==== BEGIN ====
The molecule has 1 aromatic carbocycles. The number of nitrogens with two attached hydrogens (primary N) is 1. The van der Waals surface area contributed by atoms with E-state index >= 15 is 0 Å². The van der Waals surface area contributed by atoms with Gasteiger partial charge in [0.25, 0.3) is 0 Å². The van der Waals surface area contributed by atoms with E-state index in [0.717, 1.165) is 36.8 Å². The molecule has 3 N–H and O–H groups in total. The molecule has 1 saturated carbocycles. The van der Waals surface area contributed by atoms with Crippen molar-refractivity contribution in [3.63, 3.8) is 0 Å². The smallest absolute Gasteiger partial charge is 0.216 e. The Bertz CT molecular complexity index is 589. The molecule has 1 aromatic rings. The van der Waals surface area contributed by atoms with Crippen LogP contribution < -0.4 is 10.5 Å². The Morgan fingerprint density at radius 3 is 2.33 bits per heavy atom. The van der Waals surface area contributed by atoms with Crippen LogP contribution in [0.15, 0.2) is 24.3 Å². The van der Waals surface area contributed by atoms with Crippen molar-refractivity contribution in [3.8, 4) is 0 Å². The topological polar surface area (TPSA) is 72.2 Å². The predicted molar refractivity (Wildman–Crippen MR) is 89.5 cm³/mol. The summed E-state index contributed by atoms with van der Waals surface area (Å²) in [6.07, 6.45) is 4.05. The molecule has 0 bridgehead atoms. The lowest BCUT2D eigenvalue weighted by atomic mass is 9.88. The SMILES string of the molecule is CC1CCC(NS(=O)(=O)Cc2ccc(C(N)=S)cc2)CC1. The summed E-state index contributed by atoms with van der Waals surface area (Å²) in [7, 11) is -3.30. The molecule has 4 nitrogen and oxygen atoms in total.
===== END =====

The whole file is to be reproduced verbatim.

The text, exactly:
The molecule has 1 aromatic carbocycles. The number of nitrogens with two attached hydrogens (primary N) is 1. The van der Waals surface area contributed by atoms with E-state index >= 15 is 0 Å². The van der Waals surface area contributed by atoms with Gasteiger partial charge in [0.25, 0.3) is 0 Å². The van der Waals surface area contributed by atoms with E-state index in [0.717, 1.165) is 36.8 Å². The molecule has 3 N–H and O–H groups in total. The molecule has 1 saturated carbocycles. The van der Waals surface area contributed by atoms with Crippen molar-refractivity contribution in [3.63, 3.8) is 0 Å². The smallest absolute Gasteiger partial charge is 0.216 e. The Bertz CT molecular complexity index is 589. The molecule has 1 aromatic rings. The van der Waals surface area contributed by atoms with Crippen LogP contribution < -0.4 is 10.5 Å². The Morgan fingerprint density at radius 3 is 2.33 bits per heavy atom. The van der Waals surface area contributed by atoms with Crippen LogP contribution in [0.15, 0.2) is 24.3 Å². The van der Waals surface area contributed by atoms with Crippen molar-refractivity contribution in [3.8, 4) is 0 Å². The topological polar surface area (TPSA) is 72.2 Å². The predicted molar refractivity (Wildman–Crippen MR) is 89.5 cm³/mol. The summed E-state index contributed by atoms with van der Waals surface area (Å²) in [6.07, 6.45) is 4.05. The molecule has 0 bridgehead atoms. The lowest BCUT2D eigenvalue weighted by atomic mass is 9.88. The SMILES string of the molecule is CC1CCC(NS(=O)(=O)Cc2ccc(C(N)=S)cc2)CC1. The summed E-state index contributed by atoms with van der Waals surface area (Å²) in [7, 11) is -3.30. The molecule has 4 nitrogen and oxygen atoms in total.